I've just pushed out a new open source java OAuth library because I couldn't find one that did what I needed. My key requirement was simplicity. I didn't like the idea of using the library for HTTP stuff and there is no reason I should. Once I've obtained the Access Token all I'm doing with oAuth is signing my requests. I want to use HttpClient directly and only use the oAuth library to sign the message for various reasons not the least of which being that I already have a HttpClient object setup in my IoC container. The closest I found was signpost but it wasn't very IoC friendly or thread-safe which meant every time I wanted to make a call I'd have to create new objects, or at the very least call a bunch of methods to set them up which highlights the third problem, there were no clear objects that I could store for later. The library I've just release is a fork of the signpost code, that's now thread-safe and should be more IoC friendly. You create your method calls as you would normally, and just before you call HttpClient.execute(HttpMethod) simply call OAuthConsumer.sign(HttpMethod, AccessToken);. I've added a few new objects that handle most of the work. Service, RequestToken and AccessToken are all beans that you pass to a consumer depending on what you want to do. Starting with a Service you call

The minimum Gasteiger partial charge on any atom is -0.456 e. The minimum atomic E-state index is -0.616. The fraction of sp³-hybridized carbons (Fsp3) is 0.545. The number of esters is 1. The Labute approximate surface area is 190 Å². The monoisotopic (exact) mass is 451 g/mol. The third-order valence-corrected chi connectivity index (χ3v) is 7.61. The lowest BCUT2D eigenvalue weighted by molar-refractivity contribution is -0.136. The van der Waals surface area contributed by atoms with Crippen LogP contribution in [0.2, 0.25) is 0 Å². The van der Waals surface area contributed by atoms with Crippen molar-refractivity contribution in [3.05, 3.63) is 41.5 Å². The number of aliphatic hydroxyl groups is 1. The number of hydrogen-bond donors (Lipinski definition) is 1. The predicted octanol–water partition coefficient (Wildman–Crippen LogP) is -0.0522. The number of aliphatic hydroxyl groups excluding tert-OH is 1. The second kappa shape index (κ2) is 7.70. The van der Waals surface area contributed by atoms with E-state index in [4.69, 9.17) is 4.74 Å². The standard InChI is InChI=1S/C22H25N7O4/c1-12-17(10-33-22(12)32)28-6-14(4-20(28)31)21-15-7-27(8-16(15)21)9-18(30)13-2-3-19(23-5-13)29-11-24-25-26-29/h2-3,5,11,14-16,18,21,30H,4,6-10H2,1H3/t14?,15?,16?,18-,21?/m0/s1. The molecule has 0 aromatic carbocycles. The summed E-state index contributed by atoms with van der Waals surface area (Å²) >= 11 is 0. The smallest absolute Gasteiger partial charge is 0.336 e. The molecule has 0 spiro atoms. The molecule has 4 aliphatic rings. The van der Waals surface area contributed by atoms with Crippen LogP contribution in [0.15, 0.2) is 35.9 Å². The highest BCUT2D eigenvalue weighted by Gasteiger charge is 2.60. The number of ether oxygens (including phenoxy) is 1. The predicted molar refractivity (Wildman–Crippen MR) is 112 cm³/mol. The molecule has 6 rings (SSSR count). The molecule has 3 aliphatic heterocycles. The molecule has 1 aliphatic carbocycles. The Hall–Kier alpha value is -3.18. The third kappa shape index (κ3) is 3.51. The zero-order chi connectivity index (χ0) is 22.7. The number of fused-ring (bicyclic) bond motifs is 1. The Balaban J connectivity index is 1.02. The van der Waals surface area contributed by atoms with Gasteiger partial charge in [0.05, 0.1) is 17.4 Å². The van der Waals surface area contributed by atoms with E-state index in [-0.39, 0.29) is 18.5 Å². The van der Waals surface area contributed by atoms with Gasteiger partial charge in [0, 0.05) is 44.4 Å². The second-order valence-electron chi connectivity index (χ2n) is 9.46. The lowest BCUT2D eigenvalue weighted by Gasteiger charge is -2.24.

Service service = new Service(); service.setRequestTokenUrl("http://twitter.com/oauth/request_token"); service.setAccessTokenUrl("http://twitter.com/oauth/access_token"); service.setConsumerKey("b8sA385mBBNqOTD6Omlsw"); service.setSharedSecret("MD4Sve6AdaDasjdvOAsbpAJsA87S8s64e5rE4"); service.setMessageSigner(new PlainTextMessageSigner()); service.setSigningStrategy(new AuthorizationHeaderSigningStrategy()); RequestToken requestToken = oAuthConsumer.getRequestToken(twitter);
You'll have to send the user off to twitter to check their credentials. When they come back they'll be given a verifier set it and trade the request token for an access token
requestToken.setVerifier(verifier): AccessToken accessToken = oAuthConsumer.getAccessToken(requestToken);
Now you can store the accessToken to use later, when you want to simply setup your http method as you would normally.
HttpUriRequest request... // do your HttpClient stuff here oAuthConsumer.sign(request, accessToken); HttpResponse response = httpClient.execute(request);
There is also code in there for the Jetty HttpClient, but it's a bit rough and I haven't used it. Have play with it and let me know what you think. UPDATE: Forgot to link to it... Dumb. It's on GitHub here.